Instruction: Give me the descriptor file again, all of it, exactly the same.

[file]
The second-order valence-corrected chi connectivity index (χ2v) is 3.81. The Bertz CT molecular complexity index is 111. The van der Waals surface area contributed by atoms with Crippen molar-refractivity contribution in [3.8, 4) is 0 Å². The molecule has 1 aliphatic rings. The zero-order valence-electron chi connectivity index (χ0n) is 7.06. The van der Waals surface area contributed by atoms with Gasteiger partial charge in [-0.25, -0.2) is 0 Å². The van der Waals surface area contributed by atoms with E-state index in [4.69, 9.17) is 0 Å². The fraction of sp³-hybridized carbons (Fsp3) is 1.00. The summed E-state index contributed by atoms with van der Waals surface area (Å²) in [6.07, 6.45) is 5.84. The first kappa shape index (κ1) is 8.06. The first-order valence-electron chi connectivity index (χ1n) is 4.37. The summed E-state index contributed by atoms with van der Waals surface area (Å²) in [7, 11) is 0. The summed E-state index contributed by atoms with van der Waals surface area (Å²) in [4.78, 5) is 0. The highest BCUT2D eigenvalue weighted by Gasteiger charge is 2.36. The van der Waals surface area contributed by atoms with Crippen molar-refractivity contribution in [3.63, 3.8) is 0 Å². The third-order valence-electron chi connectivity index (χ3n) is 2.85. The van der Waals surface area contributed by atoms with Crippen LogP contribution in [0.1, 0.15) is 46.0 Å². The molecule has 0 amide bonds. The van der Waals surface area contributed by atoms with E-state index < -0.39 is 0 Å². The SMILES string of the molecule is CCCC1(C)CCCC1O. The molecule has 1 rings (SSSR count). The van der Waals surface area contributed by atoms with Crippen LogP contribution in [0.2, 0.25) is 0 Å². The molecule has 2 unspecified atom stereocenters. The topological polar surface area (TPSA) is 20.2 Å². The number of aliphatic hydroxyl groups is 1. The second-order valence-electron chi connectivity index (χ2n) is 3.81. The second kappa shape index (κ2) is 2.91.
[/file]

The second-order valence-corrected chi connectivity index (χ2v) is 3.81. The Bertz CT molecular complexity index is 111. The van der Waals surface area contributed by atoms with Crippen molar-refractivity contribution in [3.8, 4) is 0 Å². The molecule has 1 aliphatic rings. The zero-order valence-electron chi connectivity index (χ0n) is 7.06. The van der Waals surface area contributed by atoms with Gasteiger partial charge in [-0.25, -0.2) is 0 Å². The van der Waals surface area contributed by atoms with E-state index in [4.69, 9.17) is 0 Å². The fraction of sp³-hybridized carbons (Fsp3) is 1.00. The summed E-state index contributed by atoms with van der Waals surface area (Å²) in [6.07, 6.45) is 5.84. The first kappa shape index (κ1) is 8.06. The first-order valence-electron chi connectivity index (χ1n) is 4.37. The summed E-state index contributed by atoms with van der Waals surface area (Å²) in [7, 11) is 0. The summed E-state index contributed by atoms with van der Waals surface area (Å²) in [4.78, 5) is 0. The highest BCUT2D eigenvalue weighted by Gasteiger charge is 2.36. The van der Waals surface area contributed by atoms with Crippen molar-refractivity contribution in [3.63, 3.8) is 0 Å². The third-order valence-electron chi connectivity index (χ3n) is 2.85. The van der Waals surface area contributed by atoms with Crippen LogP contribution in [0.1, 0.15) is 46.0 Å². The molecule has 0 amide bonds. The van der Waals surface area contributed by atoms with E-state index < -0.39 is 0 Å². The SMILES string of the molecule is CCCC1(C)CCCC1O. The molecule has 1 rings (SSSR count). The van der Waals surface area contributed by atoms with Crippen LogP contribution in [0.2, 0.25) is 0 Å². The molecule has 2 unspecified atom stereocenters. The topological polar surface area (TPSA) is 20.2 Å². The number of aliphatic hydroxyl groups is 1. The second-order valence-electron chi connectivity index (χ2n) is 3.81. The second kappa shape index (κ2) is 2.91.